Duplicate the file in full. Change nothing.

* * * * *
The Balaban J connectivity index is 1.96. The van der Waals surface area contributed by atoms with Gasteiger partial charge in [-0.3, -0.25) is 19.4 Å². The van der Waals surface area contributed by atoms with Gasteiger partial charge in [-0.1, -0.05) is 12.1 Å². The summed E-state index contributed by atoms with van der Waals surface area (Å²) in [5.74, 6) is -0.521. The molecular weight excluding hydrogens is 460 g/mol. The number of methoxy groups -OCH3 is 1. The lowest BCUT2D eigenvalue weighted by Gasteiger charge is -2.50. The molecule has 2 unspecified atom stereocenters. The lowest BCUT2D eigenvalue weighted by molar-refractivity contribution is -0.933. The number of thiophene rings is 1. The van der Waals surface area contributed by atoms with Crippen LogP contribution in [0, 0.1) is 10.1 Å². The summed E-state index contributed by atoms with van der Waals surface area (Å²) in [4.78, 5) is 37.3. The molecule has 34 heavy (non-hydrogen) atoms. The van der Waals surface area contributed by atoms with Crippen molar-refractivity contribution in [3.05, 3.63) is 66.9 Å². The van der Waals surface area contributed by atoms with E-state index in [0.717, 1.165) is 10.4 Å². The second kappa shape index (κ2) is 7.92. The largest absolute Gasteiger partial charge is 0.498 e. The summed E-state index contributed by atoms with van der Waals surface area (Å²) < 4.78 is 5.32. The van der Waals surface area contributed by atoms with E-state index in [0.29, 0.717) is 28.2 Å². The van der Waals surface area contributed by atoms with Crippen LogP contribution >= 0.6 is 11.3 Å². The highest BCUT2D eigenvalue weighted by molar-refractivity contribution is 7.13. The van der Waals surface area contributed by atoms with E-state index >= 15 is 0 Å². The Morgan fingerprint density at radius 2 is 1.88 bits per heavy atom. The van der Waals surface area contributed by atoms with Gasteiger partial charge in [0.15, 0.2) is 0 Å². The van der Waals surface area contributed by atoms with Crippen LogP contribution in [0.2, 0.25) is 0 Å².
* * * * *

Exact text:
The Balaban J connectivity index is 1.96. The van der Waals surface area contributed by atoms with Gasteiger partial charge in [-0.3, -0.25) is 19.4 Å². The van der Waals surface area contributed by atoms with Gasteiger partial charge in [-0.1, -0.05) is 12.1 Å². The summed E-state index contributed by atoms with van der Waals surface area (Å²) in [5.74, 6) is -0.521. The molecular weight excluding hydrogens is 460 g/mol. The number of methoxy groups -OCH3 is 1. The lowest BCUT2D eigenvalue weighted by Gasteiger charge is -2.50. The molecule has 2 unspecified atom stereocenters. The lowest BCUT2D eigenvalue weighted by molar-refractivity contribution is -0.933. The number of thiophene rings is 1. The van der Waals surface area contributed by atoms with Crippen LogP contribution in [0, 0.1) is 10.1 Å². The summed E-state index contributed by atoms with van der Waals surface area (Å²) in [4.78, 5) is 37.3. The molecule has 34 heavy (non-hydrogen) atoms. The van der Waals surface area contributed by atoms with Crippen molar-refractivity contribution in [3.05, 3.63) is 66.9 Å². The van der Waals surface area contributed by atoms with E-state index in [0.717, 1.165) is 10.4 Å². The second kappa shape index (κ2) is 7.92. The largest absolute Gasteiger partial charge is 0.498 e. The summed E-state index contributed by atoms with van der Waals surface area (Å²) < 4.78 is 5.32. The van der Waals surface area contributed by atoms with E-state index in [0.29, 0.717) is 28.2 Å². The van der Waals surface area contributed by atoms with Crippen LogP contribution >= 0.6 is 11.3 Å². The highest BCUT2D eigenvalue weighted by molar-refractivity contribution is 7.13. The van der Waals surface area contributed by atoms with E-state index >= 15 is 0 Å². The Morgan fingerprint density at radius 2 is 1.88 bits per heavy atom. The van der Waals surface area contributed by atoms with Gasteiger partial charge in [0.15, 0.2) is 0 Å². The van der Waals surface area contributed by atoms with Crippen LogP contribution in [0.2, 0.25) is 0 Å².